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Fine Cuisine with Art Infusion

"To cook is to create. And to create well...
is an act of integrity, and faith."


"No one who cooks, cooks alone. Even at her most solitary, a cook
in the kitchen is surrounded by generations of cooks past, the advice
and menus of cooks present, the wisdom of cookbook writers."

~ Laurie Colwin


Books You Thought You'd Never Find

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In Honor of the Jewish High Holy Days

Rosh Hashanah:
September 8, 2010/Tishrei 1, 5771

Yom Kippur:
September 17, 2010/Tishrei 10, 5771

Feast of Tabernacles/Sukkot:
September 22, 2010/Tishrei 15 - 21, 5771


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Our Seven Favorite Jewish Cookbooks

"Books that span the culinary spectrum, from traditional
Ashkenazi to Sephardic, from New York to Israel, including
baking and healthy specialties"
by Irene Sax, Epicurious

"When I think of Jewish food, I think of brisket and latkes. To someone else,
the words may evoke lamb tagine and rice with lentils, while to others—even
the most observant—it could include foods as varied and unexpected as beef
jerky, eggplant Parmesan, and chicken tikka masala. We tend to divide Jewish
cooking into two categories: Ashkenazic from Middle and Eastern Europe, and
Sephardic from the Mediterranean and stretching eastward to the Middle East
(including Spain, Portugal, and North Africa). But in truth, there are as many
varieties of Jewish cooking as there are places in the world where Jews have
settled, from Buenos Aires to Shanghai to Brooklyn, New York. The only re-
quirement is that the dishes follow the rules of kashruth ("kosher" in English),
such as separating milk and meat, and eschewing pork and shellfish. And that's
why you'll find such a rich variety of flavors and stories in some of our favorite
Jewish cookbooks. Evoking a place and time from long ago, and sometimes pro-
viding a new perspective on the present, these books make for great reading."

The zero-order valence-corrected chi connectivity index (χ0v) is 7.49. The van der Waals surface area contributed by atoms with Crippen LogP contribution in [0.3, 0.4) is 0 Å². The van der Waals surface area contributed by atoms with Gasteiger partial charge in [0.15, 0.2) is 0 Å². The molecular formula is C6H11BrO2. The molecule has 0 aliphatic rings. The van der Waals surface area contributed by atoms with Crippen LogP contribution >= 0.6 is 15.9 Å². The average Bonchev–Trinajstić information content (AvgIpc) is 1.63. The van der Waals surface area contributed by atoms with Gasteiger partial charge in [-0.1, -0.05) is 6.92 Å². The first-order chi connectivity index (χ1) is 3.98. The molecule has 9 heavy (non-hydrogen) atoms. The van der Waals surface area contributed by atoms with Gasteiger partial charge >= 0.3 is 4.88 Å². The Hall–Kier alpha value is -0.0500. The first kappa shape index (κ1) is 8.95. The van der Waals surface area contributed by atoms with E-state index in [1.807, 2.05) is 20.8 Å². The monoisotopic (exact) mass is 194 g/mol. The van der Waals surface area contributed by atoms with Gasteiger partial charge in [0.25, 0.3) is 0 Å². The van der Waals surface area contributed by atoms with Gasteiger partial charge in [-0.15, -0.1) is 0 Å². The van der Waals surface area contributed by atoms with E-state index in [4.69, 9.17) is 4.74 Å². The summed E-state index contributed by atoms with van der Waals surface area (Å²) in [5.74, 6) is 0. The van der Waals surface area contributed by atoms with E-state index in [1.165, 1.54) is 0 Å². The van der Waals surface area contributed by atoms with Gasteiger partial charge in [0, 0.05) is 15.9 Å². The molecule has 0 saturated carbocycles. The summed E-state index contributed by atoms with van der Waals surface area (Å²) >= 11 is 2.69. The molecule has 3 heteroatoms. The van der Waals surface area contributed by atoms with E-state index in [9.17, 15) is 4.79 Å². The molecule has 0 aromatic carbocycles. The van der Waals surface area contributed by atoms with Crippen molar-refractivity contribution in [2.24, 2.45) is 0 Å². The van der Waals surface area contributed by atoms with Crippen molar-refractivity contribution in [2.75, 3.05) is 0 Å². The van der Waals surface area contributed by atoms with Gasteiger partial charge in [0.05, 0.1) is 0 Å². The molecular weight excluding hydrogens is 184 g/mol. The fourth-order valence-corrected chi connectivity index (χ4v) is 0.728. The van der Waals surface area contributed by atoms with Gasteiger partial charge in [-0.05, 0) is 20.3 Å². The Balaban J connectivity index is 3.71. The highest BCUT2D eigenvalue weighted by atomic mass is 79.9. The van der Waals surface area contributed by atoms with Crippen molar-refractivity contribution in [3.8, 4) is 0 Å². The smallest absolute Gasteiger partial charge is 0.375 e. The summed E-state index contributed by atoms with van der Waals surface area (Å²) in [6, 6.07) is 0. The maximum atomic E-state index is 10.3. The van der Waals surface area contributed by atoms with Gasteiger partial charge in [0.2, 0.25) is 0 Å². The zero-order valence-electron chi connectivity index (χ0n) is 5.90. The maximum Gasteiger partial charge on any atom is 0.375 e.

Editor's Favorite

From My Mother's Kitchen
by Mimi Sheraton (Harper Collins)


"A personal favorite, not only for its impeccable recipes but for its loving tribute
to a mother and the memories of a bygone New York City, this book is about
the wonderful food eaten every day in the "Austro-Polish-Rumanian-Jewish"
household in which New York Times restaurant critic Mimi Sheraton grew up.
Although the family did not keep kosher—she gives recipes for Manhattan clam chowder and fried-egg and bacon sandwiches—most of the foods are classically Jewish-American, with plenty of "kosher-style" dishes such as cabbage soup
and blintzes, stuffed cabbage, mandelbrot, and a thin, crisp potato kugel that
will let you celebrate Hanukkah without standing over the stove frying latkes
while everyone eats. Besides, how can you not love a book with a chapter on
"The Joys of Being Sick in Bed"? Now out of print, this book with close to
300 recipes is worth searching out in the public library or in a second-hand bookstore..."

Mimi Sheraton's Knaidlach!



Best for Ashkenazi Cuisine

Jewish Home Cooking:
Yiddish Recipes Revisited

by Arthur Schwartz, copyright © 2008
Published by Ten Speed Press
Photo credit: Ben Fink © 2008

"This is what most of us think of as Jewish cooking: Ashkenazic cooking
transmitted through the American immigrant experience. That means bagels
and stuffed cabbage, kugel and
blintzes. It includes the heavy, memory-laden
dishes that these days mainly show up in the matzoh kugel and pot roast at the Passover seder, or the herring in sour cream and nut-studded coffee cakes we
eat when we break the Yom Kippur fast. Food maven Arthur Schwartz contends
that these foods (and there are nearly 100 recipes) are too good to reserve just
for the holidays. Rather, we can enjoy this way of eating year round, given a
little editing to lighten the dishes. Ask anyone who has sipped a cool glass of
beet borscht in summer or made an entire supper of that one-time appetizer,
stuffed cabbage (holishkes), in winter. Teeming with history and anecdotes,
like that of the quietly disappearing New York beverage the egg cream, the
book is frankly and unabashedly centered on the New York Jewish-American
experience. We'd expect nothing less from Schwartz, a native New Yorker